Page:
Contracts With Pardanashin Women

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National University of Study and Research in Law, Ranchi

Research Paper Synopsis Contracts-1 Contracts with “Pardanashin Women”- Section 16 (Undue Influence)

Submitted to:

Submitted by:

Mr. Mrityunjay Mayank

Rupali Goyal Semester 1 Section B Roll No. 709

Contracts with “Pardanashin Women”- Section 16 (Undue Influence)

The term ‘Pardanashin’ means screened from the view, placed behind the screen, veiled. It refers to a woman who observes the rule of seclusion. A Contract with pardanashin women is presumed to have been induced by undue influence1. She can avoid the contract unless the other party can show that it was her “intelligent and voluntary act”2. The ground on which protection is given to a pardanashin woman is that she can be easily influenced and is very likely to be over-reached in her dealings. It is not merely by reason of the purda itself that the law throws its protection around a pardanashin woman; rather it is by reason of those disabilities which arise out of seclusion which the pardanashin women suffer, arising from causes such as old age, infirmity, illiteracy, mental deficiency, inexperience and dependence upon others3. The principle upon which the law accords protection to pardanashin women is founded on equity and good conscience4. But there is no reason why a rule which is applicable on pardanashin ladies on the ground of ignorance and illiteracy should be restricted to that class only and should not

1 Section 16. "Undue influence" defined as (1) A contract is said to be induced by "under influence" where the relations subsisting between the parties are such that one of the parties is in a position to dominate the will of the other and uses that position to obtain an unfair advantage over the other. (2) In particular and without prejudice to the generally of the foregoing principle, a person is deemed to be in a position to dominate the will of another (a) where he hold a real or apparent authority over the other, or where he stands in a fiduciary relation to the other; or (b) where he makes a contract with a person whose mental capacity is temporarily or permanently affected by reason of age, illness, or mental or bodily distress. (3) Where a person who is in a position to dominate the will of another, enters into a contract with him, and the transaction appears, on the face of it or on the evidence adduced, to be unconscionable, the burden of proving that such contract was not induced by undue influence shall be upon the person in a position to dominate the will of the other. Nothing in the sub-section shall affect the provisions of section 111 of the Indian Evidence Act, 1872 (1 of 1872)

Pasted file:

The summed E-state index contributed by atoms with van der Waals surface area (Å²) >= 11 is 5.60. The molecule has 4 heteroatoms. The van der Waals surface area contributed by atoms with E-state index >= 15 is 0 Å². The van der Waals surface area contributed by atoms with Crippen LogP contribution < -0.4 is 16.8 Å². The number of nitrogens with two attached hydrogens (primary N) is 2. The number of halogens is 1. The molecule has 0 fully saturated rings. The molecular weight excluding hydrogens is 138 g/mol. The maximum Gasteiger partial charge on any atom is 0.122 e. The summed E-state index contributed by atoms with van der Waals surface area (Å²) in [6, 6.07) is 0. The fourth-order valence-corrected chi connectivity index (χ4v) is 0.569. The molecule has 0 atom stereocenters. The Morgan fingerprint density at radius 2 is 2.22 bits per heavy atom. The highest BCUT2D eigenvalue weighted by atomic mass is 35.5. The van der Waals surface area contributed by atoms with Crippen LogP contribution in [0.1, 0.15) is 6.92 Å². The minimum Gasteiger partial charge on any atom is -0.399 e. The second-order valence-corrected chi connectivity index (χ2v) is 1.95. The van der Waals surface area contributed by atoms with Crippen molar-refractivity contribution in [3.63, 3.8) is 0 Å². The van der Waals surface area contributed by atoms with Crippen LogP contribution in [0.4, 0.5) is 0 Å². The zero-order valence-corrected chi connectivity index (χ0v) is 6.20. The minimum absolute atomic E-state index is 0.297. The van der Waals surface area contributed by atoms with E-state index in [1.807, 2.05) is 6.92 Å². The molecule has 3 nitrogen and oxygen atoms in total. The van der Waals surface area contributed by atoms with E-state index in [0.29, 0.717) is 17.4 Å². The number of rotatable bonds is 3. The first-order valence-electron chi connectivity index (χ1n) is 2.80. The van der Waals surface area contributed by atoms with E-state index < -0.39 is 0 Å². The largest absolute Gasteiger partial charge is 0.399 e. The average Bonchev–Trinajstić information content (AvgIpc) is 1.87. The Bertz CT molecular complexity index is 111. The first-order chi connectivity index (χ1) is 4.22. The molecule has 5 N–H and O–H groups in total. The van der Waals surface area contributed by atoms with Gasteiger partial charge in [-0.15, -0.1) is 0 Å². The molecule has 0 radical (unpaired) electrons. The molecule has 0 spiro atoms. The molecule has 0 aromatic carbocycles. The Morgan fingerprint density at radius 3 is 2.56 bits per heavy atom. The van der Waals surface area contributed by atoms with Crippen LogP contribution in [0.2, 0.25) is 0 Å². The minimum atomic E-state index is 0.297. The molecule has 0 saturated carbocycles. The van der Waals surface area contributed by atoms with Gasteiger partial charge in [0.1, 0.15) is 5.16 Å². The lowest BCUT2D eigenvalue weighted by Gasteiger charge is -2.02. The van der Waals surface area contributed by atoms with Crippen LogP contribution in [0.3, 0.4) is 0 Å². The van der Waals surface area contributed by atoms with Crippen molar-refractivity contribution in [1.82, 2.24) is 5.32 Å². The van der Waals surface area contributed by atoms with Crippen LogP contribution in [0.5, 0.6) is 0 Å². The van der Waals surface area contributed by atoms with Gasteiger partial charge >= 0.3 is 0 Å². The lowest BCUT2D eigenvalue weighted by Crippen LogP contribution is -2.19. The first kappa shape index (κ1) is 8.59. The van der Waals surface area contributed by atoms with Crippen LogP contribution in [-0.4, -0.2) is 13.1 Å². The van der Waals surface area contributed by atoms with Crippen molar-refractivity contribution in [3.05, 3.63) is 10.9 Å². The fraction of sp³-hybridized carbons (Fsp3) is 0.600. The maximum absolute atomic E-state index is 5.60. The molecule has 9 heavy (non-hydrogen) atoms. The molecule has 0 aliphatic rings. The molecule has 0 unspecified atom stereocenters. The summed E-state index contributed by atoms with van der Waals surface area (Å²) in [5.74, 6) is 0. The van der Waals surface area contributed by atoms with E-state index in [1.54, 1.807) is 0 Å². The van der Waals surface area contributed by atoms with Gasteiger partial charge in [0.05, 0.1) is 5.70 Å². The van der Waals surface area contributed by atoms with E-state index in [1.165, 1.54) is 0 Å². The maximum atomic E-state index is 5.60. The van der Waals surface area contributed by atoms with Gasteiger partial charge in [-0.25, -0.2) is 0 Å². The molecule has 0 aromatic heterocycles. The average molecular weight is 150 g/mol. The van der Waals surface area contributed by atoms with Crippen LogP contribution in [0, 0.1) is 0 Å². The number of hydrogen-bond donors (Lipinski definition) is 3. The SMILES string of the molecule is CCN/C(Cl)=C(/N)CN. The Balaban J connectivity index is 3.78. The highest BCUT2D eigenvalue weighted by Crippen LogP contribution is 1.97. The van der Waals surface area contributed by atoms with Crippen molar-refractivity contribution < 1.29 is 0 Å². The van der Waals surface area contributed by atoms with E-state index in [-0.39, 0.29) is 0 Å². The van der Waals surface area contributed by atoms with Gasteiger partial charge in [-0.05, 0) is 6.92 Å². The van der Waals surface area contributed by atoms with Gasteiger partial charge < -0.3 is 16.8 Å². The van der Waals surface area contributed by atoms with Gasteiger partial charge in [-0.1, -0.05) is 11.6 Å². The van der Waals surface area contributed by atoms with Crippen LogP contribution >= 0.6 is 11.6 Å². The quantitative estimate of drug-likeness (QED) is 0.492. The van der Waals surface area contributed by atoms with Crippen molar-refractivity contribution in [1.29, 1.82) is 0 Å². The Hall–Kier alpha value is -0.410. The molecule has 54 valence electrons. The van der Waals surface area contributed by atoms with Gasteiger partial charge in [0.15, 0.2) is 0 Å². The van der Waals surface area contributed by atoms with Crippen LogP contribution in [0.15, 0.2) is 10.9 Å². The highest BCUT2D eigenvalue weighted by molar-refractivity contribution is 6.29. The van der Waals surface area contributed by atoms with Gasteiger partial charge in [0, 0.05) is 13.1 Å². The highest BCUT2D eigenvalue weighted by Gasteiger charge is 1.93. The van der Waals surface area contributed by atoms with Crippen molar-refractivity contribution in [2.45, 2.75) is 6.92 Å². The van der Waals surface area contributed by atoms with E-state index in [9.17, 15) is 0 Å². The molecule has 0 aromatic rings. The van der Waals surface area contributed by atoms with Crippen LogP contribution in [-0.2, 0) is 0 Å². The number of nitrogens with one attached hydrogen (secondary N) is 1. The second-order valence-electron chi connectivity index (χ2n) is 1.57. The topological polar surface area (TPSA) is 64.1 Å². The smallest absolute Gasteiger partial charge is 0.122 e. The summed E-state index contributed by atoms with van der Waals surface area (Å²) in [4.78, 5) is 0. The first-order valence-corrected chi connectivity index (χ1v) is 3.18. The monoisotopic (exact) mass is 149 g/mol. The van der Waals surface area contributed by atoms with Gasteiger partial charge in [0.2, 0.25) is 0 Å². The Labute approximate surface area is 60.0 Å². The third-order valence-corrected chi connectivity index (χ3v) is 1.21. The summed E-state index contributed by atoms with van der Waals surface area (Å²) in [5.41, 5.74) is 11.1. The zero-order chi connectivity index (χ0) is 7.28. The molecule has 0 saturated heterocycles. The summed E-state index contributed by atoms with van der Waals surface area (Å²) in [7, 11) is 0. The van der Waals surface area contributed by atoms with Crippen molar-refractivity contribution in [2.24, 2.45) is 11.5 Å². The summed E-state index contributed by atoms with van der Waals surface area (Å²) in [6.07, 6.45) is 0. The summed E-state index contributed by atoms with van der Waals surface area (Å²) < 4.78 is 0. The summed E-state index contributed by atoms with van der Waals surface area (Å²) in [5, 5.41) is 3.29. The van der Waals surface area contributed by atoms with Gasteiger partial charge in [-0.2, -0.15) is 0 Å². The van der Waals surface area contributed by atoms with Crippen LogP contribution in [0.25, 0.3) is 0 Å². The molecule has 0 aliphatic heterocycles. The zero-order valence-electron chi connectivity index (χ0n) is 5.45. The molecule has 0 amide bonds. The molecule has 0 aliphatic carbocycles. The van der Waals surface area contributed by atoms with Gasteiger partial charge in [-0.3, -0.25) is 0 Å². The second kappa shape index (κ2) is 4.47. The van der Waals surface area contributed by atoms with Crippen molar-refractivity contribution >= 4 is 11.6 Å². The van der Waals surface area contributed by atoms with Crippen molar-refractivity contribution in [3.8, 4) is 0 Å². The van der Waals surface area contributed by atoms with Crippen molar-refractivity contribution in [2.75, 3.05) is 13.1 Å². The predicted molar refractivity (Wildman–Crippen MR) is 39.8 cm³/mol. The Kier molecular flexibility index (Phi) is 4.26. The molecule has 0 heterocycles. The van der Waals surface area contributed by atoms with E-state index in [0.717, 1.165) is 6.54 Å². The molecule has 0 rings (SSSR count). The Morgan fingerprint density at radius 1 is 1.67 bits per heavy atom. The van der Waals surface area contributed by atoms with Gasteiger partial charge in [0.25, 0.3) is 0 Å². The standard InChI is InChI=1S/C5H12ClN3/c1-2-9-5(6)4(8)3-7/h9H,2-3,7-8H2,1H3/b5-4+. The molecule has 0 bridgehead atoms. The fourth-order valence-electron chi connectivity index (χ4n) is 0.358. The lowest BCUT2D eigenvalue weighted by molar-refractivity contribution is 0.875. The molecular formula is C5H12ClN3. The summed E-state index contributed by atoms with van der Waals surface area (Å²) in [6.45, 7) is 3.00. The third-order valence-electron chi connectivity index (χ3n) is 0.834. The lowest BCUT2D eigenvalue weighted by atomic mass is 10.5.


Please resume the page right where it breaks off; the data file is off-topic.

2 Bellachi v Pakeeran (2009) 12 SCC 95 : (2009) 4 SCC (Civ) 640, burden of proving genuineness of the document is on the party. But in the case of registered instruments there is equally the presumption that it was executed in accordance with the law. 3 Ashok Kumar v Gaon Sabha, AIR 1981 All 222. 4 Tara Kumari v Chandra Mauleshwar Prasad Singh, (1931) 58 IA 450, AIR 1931 PC 303, 34 Bom LR 222, 134 IC 1076.

be apply to the cases of women who is equally ignorant and illiterate and is not pardanashin simply because she does not belong to that caste5.